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Voyager 1 Bids Farewell to the Solar System

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Voyager 1 Bids Farewell to the Solar System


Voyager 1 Bids Farewell to the Solar System

Voyager 1 Bids Farewell to the Solar System

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The Voyager 1 spacecraft will soon have a new territory to explore—interstellar space. Voyager chief scientist Ed Stone discusses whether the spacecraft will have a bumpy exit from the solar system, and the chances Voyager's golden record may someday be intercepted by an advanced space-faring civilization.


Thirty-five years ago, NASA launched a pair of spacecraft called Voyager 1 and 2 in hopes of learning more about the outer planets of solar system, those big gas giants. The Voyagers beamed back dazzling close-ups of the big red spot on Jupiter and the rings of Saturn, but scientists wanted to see even more of what's out there, see how far the Voyagers could go before running out of fuel.

Now the moment that NASA has been waiting for is finally here because Voyager 1 is inching out of the solar system, out of the sun's magnetic bubble, and it's just a matter of time before it breaks through to interstellar space, going where no man or manmade object has gone before.

Is it going to be a smooth exit, or might there be a little bit of turbulence on the way out? And what's it going to find out there in the great beyond? Joining me now to talk more about it is Ed Stone, NASA's chief scientist on the Voyager mission, professor of physics at the California Institute of Technology in Pasadena. Welcome back to SCIENCE FRIDAY. Ed.

ED STONE: It's good to be with you.

FLATOW: It's been quite a while on this ride, has it not?

STONE: Yes, 35 years and still going at almost a million miles every day.

FLATOW: Tell us where it is. How do you know that it's at the edge of our solar system?

STONE: Well, there are several clues, but one of them is there are galactic cosmic rays, which are outside in the galaxy, created by the explosion of supernovae many tens of millions of years ago. And we know they're out there, we can see the higher energy ones, the faster ones can actually get into the bubble, but the slow ones, which are much more abundant, are out there not being able to get in.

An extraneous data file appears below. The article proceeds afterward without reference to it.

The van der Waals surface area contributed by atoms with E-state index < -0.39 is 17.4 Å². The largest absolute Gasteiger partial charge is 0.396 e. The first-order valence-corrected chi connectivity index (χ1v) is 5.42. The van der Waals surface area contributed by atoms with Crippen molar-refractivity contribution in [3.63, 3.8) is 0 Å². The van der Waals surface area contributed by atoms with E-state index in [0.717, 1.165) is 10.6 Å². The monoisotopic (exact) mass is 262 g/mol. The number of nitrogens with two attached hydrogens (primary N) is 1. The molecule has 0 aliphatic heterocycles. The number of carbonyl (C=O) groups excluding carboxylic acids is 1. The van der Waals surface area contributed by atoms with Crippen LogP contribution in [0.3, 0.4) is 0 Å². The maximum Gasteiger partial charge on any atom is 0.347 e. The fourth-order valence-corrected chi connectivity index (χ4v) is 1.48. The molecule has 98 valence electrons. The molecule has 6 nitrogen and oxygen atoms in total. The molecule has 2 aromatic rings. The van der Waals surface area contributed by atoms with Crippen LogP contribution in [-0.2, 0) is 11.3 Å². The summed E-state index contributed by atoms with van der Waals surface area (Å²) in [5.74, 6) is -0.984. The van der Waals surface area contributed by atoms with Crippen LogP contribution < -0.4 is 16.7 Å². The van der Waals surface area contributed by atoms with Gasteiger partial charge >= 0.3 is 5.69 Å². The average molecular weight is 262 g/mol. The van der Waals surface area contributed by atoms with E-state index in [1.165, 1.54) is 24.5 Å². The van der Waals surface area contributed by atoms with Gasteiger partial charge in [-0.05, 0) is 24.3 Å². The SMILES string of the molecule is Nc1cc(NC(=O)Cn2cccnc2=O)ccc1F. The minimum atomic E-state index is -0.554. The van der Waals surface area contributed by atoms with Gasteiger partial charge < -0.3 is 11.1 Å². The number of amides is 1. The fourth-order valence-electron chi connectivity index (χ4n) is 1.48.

And one of our clues is we're beginning to see an increasing rate of those as they manage to seep their way in to the very outer reaches of the solar bubble.

FLATOW: And why is this spot important for exploration?

STONE: What we're trying to do is leave the - we've been inside the solar bubble for 35 years, and 11 billion miles from the sun, and we're still inside the bubble the sun creates around itself with its supersonic expansion of its atmosphere. And so once we get outside, we will be immersed in matter that has come from other stars, these supernovae, which blew up - five, 10, 15 million years ago, create the materials out there - the magnetic field - the magnetic field of the galaxy.

Inside, it's the magnetic field of the sun. So it will be an entirely new environment for the very first time.

FLATOW: And how many more years can it operate that you can follow it?

STONE: We're very fortunate that we have plutonium-238 - natural radioactive decay of plutonium-238 provides a source of heat, which converted to electricity, every 88 years, there's half as much heat and half as much electricity. So that's very predictable. And we know we can keep all the instruments running, if nothing breaks, until 2020. And we'll have to shut off the last instrument around 2025.

FLATOW: What fascinates me most about the Voyagers - and I've been following them ever since you've been launching them - is that the transmitter on board has the power of a refrigerator light bulb. It's what...

STONE: That's right. It's a 20-watt transmitter. And we're receiving the signal from 11 billion miles away. It's really quite remarkable.

FLATOW: How can you follow with a 20-watt transmitter when your radio station's around, you know, 50,000 watts or whatever, a 20-watt transmitter?

STONE: We have very sensitive receivers on the ground, situated at three places around the Earth. It's called the Deep Space Network. And the antennas are 70 meters across. That's, you know, 200 - over 200 feet, and very, very sensitive receivers that operate just a few degrees of absolute zero to minimize the thermal noise.

FLATOW: Do the cameras - do Voyager's cameras still work?

STONE: No. We turned those off after we took the portrait of the solar system. Voyager 1 took that image back on Valentine's Day in 1990. And then we shut down all the cameras and other instruments which are there to look at planets, because we knew there would be no more planetary encounters. And we needed the space in these little tiny computers, which have only 8,000 words of memory, to better use the memory for the mission to interstellar space.

FLATOW: And what is the transmission rate of the signal?

STONE: It's very slow, only 160 bits per second...

FLATOW: Back in...

STONE: ...not megabits, bits per second.

FLATOW: One hundred sixty bits, that's even - back before those telephone modem days, in the early...

STONE: Oh, yes, much slower than the telephone modem. Yes. But it's every day, 24 hours a day, and we listen on the order of six to eight hours a day with the Deep Space Network. But it actually transmits 24 hours a day.